— North Smithfield —

May 3, 2012

North Smithfield Running a Deficit

Carroll Andrew Morse

Central Falls, Providence, East Providence, Woonsocket...now North Smithfield can be added to the list of Rhode Island municipalities running a budget deficit, according to Sandy Phaneuf of the Valley Breeze...

The benefits in contracts for town employees are growing at a faster rate than the town can legally afford to cover them, warned the North Smithfield Budget Committee in a communication to the Town Council this month. The gloomy prediction foreshadowed even more bad news this week from auditors: North Smithfield ended fiscal year 2011 with a deficit.
Rhode Island is way past the point where its fiscal crisis can be believed to be confined to a few, historically unique situations.


Via Twitter, Ted Nesi of WPRI-TV (CBS 12) reminds me that I left Pawtucket off of the above list.

August 11, 2009

Asserting Local Control in School Districts

Justin Katz

Although it's a travesty that circumstances have come to this, the school committee in North Smithfield is absolutely correct to do what it believes to be necessary for the community that it serves despite instructions from micromanaging bureaucrats on high:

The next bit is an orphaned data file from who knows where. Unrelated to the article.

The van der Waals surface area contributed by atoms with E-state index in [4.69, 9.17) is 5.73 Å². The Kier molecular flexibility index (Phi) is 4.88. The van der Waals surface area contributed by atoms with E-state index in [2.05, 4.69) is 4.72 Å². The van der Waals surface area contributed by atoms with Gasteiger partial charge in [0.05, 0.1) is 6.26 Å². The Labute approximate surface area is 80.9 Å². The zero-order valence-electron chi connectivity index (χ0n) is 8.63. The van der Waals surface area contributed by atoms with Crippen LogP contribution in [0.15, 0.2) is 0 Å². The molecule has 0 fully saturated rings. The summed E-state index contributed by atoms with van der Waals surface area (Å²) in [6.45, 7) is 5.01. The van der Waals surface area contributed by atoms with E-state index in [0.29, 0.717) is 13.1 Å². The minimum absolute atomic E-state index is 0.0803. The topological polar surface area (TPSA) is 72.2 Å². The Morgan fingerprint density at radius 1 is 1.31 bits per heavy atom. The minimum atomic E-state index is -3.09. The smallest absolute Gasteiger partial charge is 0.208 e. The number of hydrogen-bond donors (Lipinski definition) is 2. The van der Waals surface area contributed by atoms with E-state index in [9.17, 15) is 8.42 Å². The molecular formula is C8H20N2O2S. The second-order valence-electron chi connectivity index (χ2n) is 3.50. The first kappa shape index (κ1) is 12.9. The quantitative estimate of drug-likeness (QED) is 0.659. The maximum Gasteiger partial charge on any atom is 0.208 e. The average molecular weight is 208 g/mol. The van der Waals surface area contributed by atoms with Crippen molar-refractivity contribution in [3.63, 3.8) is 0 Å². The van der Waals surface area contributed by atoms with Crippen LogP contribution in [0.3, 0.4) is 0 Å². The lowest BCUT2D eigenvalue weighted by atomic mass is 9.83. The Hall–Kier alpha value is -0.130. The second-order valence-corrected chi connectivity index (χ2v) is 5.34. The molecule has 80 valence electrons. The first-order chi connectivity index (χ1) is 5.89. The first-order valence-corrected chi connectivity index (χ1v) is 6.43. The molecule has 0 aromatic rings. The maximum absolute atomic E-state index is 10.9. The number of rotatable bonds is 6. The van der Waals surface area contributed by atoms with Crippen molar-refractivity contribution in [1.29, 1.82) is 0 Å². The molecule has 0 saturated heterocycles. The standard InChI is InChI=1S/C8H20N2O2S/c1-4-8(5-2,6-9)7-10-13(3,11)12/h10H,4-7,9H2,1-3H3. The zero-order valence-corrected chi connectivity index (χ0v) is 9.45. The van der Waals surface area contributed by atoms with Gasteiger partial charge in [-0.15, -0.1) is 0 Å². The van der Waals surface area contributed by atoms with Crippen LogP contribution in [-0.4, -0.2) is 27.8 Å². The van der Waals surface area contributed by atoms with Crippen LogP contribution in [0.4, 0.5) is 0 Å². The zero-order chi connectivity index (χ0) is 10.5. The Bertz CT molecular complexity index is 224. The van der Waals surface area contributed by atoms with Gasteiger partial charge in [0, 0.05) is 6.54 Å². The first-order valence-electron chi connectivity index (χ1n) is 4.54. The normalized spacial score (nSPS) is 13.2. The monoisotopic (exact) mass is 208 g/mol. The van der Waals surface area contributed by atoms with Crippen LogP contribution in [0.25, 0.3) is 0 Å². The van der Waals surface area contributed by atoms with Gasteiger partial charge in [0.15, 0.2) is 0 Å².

The School Committee unanimously approved a plan to restore middle school and junior varsity sports Monday night by requiring students to pay to participate in the programs. ...

The vote flies in the face of a letter from Commissioner of Education Deborah A. Gist, who told the committee that charging students to participate in sports is against state law. Gist noted in the letter that as far back as the 1800s, the state has held firm to the position that fees should not be charged for educational activities. She also pointed to legislation passed this session by the General Assembly that allows districts to accept donations earmarked by the donor for specific purposes as a way to plug waning budgets.

What better example of the "logic" of government operation could there be than the demand that families should not be required to pay extra for something that otherwise would not be available? The illogic can't be missed, and the next step is for parents and taxpayers alike to begin querying where the money that they're already paying in state and local taxes is actually going.